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Title: Environmental correlates of coastal heathland and allied vegetation
Contributor(s): Griffith, Stephen  (author); Bale, C (author); Adam, P (author)
Publication Date: 2008
DOI: 10.1071/BT06147
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Abstract: The east Australian coastline supports regionally distinct heathlands and allied structural formations, and of particular interest is the vegetation on Quaternary dunefields and beach ridge plains containing aquifers. Groundwater is abstracted from these aquifers for domestic, industrial and agricultural consumption, and this abstraction proceeds without a sound understanding of plant–water relations. This study examined relationships between the vegetation and a range of simple and complex environmental variables. Aspects of intra-habitat and micro-site environmental heterogeneity were also explored. Watertable depth varied spatially and temporally relative to vegetation type, although differences were not consistently significant. Differences in watertable depth were significant for vegetation samples grouped by topographic position. Plant roots were invariably present at the upper boundary of the aquifer and these were observed at depths of up to 10.5 m. Groundwater was found to have the chemical composition of dilute seawater. Soil properties for the A1 horizon (total phosphorus, total nitrogen and organic matter content) varied with vegetation type and topography, and although mean values were generally higher in wetter habitats, differences were not consistently significant. Ordination identified topography as the more important determinant of vegetation pattern. Intra-habitat and micro-site differences in soil and groundwater properties were detected, and the likely causes of this variation are discussed.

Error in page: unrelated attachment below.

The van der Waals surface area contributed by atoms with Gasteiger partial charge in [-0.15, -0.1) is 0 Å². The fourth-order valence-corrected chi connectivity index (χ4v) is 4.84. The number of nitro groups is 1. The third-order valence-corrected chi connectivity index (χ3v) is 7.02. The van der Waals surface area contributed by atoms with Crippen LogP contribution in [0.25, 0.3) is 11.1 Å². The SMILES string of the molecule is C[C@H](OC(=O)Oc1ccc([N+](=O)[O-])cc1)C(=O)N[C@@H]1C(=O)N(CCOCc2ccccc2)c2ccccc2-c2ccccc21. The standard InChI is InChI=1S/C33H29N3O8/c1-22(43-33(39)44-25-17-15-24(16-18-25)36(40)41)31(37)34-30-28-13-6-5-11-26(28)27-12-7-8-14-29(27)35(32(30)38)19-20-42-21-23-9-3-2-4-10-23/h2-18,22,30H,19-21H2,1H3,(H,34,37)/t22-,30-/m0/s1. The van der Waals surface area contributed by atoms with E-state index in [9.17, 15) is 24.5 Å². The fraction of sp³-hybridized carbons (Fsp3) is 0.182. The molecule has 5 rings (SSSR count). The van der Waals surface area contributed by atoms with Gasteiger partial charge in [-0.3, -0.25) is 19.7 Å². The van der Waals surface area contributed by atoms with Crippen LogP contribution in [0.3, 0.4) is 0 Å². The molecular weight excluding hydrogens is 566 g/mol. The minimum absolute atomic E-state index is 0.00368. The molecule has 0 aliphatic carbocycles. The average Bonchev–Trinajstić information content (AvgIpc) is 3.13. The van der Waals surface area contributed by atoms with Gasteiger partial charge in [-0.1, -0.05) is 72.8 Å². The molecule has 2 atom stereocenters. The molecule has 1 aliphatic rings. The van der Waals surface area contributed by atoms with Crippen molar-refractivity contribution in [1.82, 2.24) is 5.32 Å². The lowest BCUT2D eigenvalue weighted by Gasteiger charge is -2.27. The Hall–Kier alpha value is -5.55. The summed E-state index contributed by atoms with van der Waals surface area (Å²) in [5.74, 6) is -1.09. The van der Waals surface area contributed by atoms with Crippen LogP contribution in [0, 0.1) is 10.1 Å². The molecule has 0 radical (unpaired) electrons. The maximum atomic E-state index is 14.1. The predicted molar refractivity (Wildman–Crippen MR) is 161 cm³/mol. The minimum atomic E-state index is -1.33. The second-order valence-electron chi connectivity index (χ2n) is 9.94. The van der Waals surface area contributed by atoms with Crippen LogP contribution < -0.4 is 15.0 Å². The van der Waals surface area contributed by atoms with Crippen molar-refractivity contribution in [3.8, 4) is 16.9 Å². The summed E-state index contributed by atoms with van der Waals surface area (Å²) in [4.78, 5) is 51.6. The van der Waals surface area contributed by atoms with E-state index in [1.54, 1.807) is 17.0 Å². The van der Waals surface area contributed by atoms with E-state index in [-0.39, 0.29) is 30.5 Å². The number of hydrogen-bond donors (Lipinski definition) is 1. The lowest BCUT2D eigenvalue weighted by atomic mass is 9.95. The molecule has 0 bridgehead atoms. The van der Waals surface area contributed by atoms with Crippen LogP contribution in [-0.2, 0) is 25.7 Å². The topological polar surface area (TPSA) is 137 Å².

Publication Type: Journal Article
Source of Publication: Australian Journal of Botany, 56(6), p. 512-526
Publisher: CSIRO Publishing
Place of Publication: Melbourne, Australia
ISSN: 0067-1924
Field of Research (FOR): 060208 Terrestrial Ecology
Peer Reviewed: Yes
HERDC Category Description: C1 Refereed Article in a Scholarly Journal
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